Modern Japan began to take shape in the Tokugawa period (1603–1868), after the military reunification of the country in the late sixteenth century. Accordingly, many historians have been tempted to mark the beginning of the modern era in Japan with the founding of the Tokugawa regime. True, there is some incongruity in calling “modern” a period during which the feudal system and military government inherited from medieval times were perpetuated. We might also ask why, with the drastic changes made after Japan’s opening to the West, it still should have needed modernizing. But we would have even more difficulty explaining the country’s success in undertaking such a comprehensive reorganization of its national life and assuming an active role in the modern world, if during the preceding centuries Japan had not already been traveling, though perhaps more slowly and unevenly, in the direction of its subsequent rapid progress.
Among the changes in Japanese society that helped prepare it for this role, we may point to significant trends in thought that were already well established in the Tokugawa period—which was known also as the Edo period after the location of the shogunate’s capital at Edo (modern Tokyo). The first of these changes was a marked shift in attention from religious questions—from the Buddhist search for release from the bonds of this world—to more mundane problems. This is not to suggest that Buddhism suddenly went into eclipse or that its light ceased to shine among the Japanese people as a whole but that the intellectual world responded almost immediately to the ruling class’s need for a secular ideology that, after centuries of violence and disorder, would maintain some semblance of order and stability. Whatever else Buddhism had done for the soul in the anguished medieval period, it did not propose a public philosophy or provide for a civil society. Privatization of religious experience was paralleled by privatization of power and internecine warfare.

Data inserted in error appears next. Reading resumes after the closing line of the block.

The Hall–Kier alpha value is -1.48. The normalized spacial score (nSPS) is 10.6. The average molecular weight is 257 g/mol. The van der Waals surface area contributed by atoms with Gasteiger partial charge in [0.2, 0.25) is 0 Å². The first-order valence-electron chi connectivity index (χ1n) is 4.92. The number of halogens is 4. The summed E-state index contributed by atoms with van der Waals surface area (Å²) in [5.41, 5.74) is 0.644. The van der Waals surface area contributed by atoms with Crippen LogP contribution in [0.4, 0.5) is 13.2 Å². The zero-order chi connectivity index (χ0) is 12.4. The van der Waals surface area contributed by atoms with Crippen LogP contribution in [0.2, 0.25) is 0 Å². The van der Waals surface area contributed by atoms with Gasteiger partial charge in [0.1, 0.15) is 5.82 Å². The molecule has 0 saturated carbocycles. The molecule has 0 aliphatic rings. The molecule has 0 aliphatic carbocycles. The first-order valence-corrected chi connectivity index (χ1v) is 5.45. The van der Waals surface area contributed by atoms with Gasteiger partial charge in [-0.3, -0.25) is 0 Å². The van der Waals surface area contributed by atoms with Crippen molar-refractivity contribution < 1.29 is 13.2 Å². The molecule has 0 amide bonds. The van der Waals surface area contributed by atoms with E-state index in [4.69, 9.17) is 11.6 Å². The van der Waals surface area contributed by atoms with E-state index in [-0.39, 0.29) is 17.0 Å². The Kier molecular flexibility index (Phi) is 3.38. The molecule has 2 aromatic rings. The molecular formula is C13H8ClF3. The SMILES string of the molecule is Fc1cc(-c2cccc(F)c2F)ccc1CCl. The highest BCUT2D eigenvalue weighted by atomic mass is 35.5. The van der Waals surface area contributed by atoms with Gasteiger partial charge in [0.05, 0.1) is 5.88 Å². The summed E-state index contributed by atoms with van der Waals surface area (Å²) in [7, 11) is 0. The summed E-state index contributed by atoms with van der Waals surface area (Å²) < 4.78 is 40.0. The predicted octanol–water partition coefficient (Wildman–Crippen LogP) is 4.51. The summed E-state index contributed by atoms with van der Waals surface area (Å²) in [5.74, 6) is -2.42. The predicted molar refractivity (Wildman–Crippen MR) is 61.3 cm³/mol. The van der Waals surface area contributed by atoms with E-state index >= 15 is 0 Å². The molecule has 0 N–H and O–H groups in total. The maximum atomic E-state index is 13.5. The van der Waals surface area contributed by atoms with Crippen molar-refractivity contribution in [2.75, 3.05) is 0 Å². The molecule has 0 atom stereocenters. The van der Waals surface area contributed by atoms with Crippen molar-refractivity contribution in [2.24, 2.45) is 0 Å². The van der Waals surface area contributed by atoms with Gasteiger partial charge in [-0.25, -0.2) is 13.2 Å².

The late medieval period had been dominated by the great houses of the daimyō—literally, “great ames”—term that itself betrays the privatization of power and its loss by the imperial court. The court’s loss of power had long since been identified with a court aristocracy, known as kuge, a word signifying the privatization of state power (kō) largely by the Fujiwara clan (ge). In his drive to reunify the country, Toyotomi Hideyoshi had arrogated to himself the title of kanpaku, translated as “imperial regent” or “civil dictator,” both terms ironically reminiscent of the imperial house’s original claim to represent a unified civil state.